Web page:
UDP User Datagram Protocol - one of the key elements of the Transmission Control Protocol / Internet Protocol, a set of networking protocols for the Internet. With UDP computer applications can send messages to other hosts by IP-based network without the need for prior notification to set up special transmission channels or data paths. The protocol was designed by David P. Reed in 1980 and formally defined in RFC 768. 
UDP uses a simple transmission model without implicit "handshakes" to ensure reliability, ordering, or data integrity. Thus, UDP provides unreliable service and datagrams may arrive out of order, duplicated or even vanish without a trace. UDP assumes that error checking and correction is either not needed or should be implemented in the application. Time-sensitive applications often use UDP, as preferable to lose packets, rather than waiting for the packages get delayed, which may not be possible in real-time systems. If necessary, correct errors on the network interface level, an application can use TCP or SCTP, designed for this purpose.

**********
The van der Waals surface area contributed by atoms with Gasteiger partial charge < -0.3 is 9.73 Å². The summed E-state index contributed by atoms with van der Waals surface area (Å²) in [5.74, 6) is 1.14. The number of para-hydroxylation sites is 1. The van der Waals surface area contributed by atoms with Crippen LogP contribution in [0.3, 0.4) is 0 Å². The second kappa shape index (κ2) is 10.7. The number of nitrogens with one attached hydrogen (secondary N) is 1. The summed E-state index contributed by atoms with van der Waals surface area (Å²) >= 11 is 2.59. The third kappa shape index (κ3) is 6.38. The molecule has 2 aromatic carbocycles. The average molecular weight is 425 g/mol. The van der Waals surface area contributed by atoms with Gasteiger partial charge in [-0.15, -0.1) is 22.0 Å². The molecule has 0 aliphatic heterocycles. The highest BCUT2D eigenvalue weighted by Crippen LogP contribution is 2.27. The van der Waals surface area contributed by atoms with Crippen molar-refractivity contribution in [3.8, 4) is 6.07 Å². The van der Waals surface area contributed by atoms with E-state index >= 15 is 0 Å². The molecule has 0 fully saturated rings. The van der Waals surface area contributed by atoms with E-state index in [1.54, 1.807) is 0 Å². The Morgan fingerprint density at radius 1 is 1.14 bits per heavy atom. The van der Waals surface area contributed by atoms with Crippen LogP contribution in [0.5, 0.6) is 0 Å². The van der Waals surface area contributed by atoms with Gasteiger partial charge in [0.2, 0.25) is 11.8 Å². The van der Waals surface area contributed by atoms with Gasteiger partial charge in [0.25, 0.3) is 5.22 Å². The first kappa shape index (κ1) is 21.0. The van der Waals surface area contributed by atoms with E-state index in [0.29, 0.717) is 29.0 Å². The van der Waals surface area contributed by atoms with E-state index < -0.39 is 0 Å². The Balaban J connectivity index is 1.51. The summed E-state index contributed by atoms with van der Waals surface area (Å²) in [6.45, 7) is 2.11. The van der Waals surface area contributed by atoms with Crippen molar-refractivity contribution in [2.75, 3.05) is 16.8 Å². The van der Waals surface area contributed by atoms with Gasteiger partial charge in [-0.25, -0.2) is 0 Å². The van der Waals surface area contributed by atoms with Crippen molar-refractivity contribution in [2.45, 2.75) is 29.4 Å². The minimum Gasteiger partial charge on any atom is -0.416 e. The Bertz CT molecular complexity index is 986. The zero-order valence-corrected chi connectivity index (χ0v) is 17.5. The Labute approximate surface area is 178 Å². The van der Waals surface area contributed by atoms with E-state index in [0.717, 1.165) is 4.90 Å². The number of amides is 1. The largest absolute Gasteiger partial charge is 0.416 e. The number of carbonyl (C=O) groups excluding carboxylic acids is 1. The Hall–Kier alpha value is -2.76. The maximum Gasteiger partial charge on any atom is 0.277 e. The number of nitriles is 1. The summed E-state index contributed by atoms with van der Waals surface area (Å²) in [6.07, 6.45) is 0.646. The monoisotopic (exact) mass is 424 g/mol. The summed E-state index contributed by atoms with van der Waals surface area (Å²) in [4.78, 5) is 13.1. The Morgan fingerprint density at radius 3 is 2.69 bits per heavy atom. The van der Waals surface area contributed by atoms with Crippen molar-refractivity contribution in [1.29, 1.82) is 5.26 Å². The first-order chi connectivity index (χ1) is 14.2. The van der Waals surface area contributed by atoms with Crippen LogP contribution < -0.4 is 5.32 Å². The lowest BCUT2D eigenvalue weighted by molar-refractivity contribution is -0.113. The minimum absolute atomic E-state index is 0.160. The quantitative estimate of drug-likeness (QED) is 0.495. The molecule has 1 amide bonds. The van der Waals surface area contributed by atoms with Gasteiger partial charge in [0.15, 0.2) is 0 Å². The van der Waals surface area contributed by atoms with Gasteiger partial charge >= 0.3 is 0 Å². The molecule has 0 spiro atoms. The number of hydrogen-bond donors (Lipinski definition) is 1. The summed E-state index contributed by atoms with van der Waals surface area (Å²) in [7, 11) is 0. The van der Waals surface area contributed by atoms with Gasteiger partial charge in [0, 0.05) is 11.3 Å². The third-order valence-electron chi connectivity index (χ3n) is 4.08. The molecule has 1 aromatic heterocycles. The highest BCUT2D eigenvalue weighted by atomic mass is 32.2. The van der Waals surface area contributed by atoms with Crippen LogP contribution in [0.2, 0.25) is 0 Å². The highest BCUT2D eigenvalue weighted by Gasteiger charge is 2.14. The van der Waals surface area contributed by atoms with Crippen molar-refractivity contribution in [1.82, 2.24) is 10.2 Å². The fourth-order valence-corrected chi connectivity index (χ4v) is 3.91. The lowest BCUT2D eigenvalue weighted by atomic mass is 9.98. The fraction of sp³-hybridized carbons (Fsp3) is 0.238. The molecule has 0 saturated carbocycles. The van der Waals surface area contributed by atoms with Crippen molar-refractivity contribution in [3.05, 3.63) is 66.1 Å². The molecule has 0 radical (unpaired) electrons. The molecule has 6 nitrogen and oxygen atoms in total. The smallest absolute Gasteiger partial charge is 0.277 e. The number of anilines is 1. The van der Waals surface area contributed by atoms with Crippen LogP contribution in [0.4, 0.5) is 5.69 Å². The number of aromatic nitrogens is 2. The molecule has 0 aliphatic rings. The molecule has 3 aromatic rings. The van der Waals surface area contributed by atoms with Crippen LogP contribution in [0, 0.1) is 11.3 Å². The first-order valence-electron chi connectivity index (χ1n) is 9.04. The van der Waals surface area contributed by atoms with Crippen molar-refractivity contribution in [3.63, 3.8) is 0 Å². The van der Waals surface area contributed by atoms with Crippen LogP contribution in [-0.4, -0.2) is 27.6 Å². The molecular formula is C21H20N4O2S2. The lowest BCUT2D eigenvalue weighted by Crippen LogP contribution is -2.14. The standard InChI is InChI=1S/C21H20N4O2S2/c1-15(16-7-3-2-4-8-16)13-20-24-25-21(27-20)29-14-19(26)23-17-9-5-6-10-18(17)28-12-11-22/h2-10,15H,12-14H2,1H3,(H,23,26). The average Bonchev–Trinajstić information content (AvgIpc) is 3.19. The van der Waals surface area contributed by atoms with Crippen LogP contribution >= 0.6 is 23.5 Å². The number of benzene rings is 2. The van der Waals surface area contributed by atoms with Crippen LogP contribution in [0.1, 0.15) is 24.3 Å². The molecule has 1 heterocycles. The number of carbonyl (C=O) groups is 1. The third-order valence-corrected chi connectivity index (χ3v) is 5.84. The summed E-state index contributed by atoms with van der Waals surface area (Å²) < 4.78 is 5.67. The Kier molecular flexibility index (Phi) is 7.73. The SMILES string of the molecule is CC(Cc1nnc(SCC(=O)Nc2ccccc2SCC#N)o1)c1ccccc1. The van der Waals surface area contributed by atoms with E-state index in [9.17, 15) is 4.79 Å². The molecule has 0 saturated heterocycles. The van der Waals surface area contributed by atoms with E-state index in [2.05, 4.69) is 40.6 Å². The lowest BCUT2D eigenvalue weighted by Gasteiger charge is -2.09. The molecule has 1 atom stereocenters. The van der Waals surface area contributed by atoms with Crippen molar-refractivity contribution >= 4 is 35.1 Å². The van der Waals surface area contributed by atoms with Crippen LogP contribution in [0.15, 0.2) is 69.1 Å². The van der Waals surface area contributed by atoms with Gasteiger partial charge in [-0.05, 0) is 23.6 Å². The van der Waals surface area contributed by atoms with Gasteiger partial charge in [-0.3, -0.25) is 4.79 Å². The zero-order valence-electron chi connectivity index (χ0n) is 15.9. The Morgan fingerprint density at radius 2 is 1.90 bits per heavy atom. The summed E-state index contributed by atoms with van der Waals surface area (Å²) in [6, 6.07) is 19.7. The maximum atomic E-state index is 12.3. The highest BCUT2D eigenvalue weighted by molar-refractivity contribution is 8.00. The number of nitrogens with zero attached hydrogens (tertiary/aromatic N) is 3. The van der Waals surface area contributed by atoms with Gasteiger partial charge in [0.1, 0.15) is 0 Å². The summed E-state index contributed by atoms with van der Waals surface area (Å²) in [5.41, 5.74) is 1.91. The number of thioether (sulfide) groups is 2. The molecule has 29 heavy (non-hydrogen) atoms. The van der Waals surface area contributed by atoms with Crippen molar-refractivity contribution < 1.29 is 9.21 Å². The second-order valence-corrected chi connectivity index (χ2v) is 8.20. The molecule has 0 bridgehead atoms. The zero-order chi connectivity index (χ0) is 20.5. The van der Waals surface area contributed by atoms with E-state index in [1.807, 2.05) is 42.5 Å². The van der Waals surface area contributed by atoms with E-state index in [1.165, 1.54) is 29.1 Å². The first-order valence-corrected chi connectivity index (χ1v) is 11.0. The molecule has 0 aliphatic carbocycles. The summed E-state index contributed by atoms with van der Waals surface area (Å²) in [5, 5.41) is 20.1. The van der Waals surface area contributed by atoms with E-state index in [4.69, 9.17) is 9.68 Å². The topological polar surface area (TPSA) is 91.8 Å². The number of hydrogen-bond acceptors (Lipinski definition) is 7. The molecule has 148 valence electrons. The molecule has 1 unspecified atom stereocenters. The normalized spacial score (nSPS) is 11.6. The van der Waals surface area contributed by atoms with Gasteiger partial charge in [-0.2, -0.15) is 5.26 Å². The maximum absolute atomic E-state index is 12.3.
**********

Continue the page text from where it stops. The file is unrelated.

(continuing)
Nature UDP protocol as stateless is also useful for servers that respond to small requests from a huge number of clients, such as DNS and streaming multimedia applications like IPTV, Voice over IP and IP tunneling protocols 
UDP - minimal message-oriented transport layer protocol is documented in RFC 768. 
UDP provides no guarantees message delivery to the upper layer protocol and does not save the status of sent messages. For this reason, UDP is sometimes called the Unreliable Datagram Protocol (born - Unreliable Datagram Protocol). 
UDP provides a multi-channel transmission (using port numbers) and integrity checking (using checksums) header and relevant data. Reliable transmission in case of need should be implemented by a user application. 
UDP-applications use datagram sockets to establish a connection between hosts. Application binds a socket to its endpoint data, which is a combination of IP-address and port services. Port - a software structure defined port number - 16-bit integer value (ie, from 0 to 65535). Port 0 is reserved, although it is permissible source port value if the sending process does not expect a response message.